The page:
There are producers I work with every day, but I feel like I turn to that third-party production [beat] packs when I’m coming out of a slump and I really want to prove to myself that I can make a song a good song. When AC sent me the “Lightshow” beat, I had been going through a writer’s block for a couple of weeks. Coming out of a funk is prime time for music.
A running theme in trap music and hip-hop writ large has always been flexing and hyping yourself up, which can be really uplifting for rappers who are coming into the game as underdogs. In your music, what do you see as the appeal of gassing yourself up?
I drive a nice car, but not a flashy car, right? It’s a 2021 Volkswagen Tiguan SEL. It’s fully souped up, and it’s a nice car, but when you see it, it’s not a flashy car. I live in a nice neighborhood. I live in the Heights in Little Rock, but when you see my place from outside, it’s modest. I feel like I’m very modest in everything I do. I don’t blow money as much as other rappers do. I spend money, but I don’t blow it. The only time I get to flex a little, turn up a little, to say, “I have this and you don’t” or “I can do this and you can’t” is on the songs. If I say those things and act that way in real life, there’s repercussions. There’s people that want to take or there’s people who are envious or jealous. There’s all these things you have to worry about with doing that in real life that you don’t have to worry about in music. And that’s probably the reason anyone who creates anything creates. It’s escapism. I get to escape the reality and I get to put on this persona and tell you this story in my words and in the way I want you to hear it. I make you feel the way that I want you to feel. Music is the one place where you can be what you want to be.
I would love to drive a supercar and zoom down the freeway and get speeding tickets all the time, but I can’t afford to get speeding tickets all the time and drive a supercar and get pulled over every day. That’s not realistic … To be an artist you have to love yourself a lot, and sometimes you really have to push that on other people. You’d rather hear me talk about flexing and having money and women than have me talk about how my pipes blew up when it snowed and I had to get all the pipes under my house redone.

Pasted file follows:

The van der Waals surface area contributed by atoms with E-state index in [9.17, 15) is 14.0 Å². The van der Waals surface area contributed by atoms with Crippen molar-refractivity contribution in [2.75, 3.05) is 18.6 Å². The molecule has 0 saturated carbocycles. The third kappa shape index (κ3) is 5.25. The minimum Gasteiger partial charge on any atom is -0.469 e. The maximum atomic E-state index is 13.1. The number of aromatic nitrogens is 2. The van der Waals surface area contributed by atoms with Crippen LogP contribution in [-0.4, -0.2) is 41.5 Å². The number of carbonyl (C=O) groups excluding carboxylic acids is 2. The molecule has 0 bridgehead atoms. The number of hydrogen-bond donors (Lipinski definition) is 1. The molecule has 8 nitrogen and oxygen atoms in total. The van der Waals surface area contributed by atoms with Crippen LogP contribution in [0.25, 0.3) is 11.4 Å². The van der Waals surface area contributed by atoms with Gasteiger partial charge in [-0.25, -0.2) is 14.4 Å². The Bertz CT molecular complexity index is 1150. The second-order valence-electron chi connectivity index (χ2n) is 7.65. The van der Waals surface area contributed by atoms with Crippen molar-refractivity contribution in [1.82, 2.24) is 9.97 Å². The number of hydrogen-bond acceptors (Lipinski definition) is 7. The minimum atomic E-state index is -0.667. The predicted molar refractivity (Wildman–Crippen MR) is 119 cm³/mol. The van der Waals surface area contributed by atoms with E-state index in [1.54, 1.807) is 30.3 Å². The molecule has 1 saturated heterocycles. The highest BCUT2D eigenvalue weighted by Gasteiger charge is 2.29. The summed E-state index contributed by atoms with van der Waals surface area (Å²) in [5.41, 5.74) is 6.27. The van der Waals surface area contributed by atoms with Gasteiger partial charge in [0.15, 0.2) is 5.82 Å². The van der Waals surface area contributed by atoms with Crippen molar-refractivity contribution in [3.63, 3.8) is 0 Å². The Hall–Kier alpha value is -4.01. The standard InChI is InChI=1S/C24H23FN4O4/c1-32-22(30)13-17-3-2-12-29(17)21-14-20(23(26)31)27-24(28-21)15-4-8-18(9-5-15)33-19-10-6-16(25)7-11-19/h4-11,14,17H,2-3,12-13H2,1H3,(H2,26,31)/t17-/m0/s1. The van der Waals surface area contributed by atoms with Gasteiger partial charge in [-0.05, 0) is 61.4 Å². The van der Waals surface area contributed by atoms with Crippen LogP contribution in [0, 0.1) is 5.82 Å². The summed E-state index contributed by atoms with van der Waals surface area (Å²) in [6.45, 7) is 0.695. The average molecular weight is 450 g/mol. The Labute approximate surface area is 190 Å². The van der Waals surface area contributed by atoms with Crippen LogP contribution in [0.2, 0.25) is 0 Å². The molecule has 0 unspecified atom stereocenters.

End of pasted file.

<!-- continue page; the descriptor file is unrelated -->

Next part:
What has been some music, from local and out-of-state artists, that has turned your head as of late?
I’ve been listening to a lot of artists that are emerging on Soundcloud, like SoFaygo. He’s breaking into the mainstream. I just started telling my friends to listen to him because he’s about to blow up, and now he’s been added to Spotify editorial playlists and one of the Kardashians posted a video with his song playing. Watching him blow up is keeping me super inspired. I’m understanding that things aren’t as far out of my reach as I may sometimes feel.
As far as other Soundcloud artists, I’ve been listening to BIGBABYGUCCI and Destroylonely. I’m always listening to local music. I listen to MvK Lxui$ 24/7. He’s such a great artist. He also just started working with this kid, Cash, whose mixtape just came out. He’s super fire. He’s killing it. Kyle Hippy, too. He’s out of Memphis, not Arkansas, and he recently signed a record deal, I believe. I’ve been listening to him a lot and watching his journey as he comes up. I pay close attention to artists who I feel like are a little bit above where I’m at, where it’s close enough for me to strive to but it’s not far enough for you to say I’m dreaming it up. I look to people from my area, from my zone, who are constantly applying pressure, constantly stepping on necks.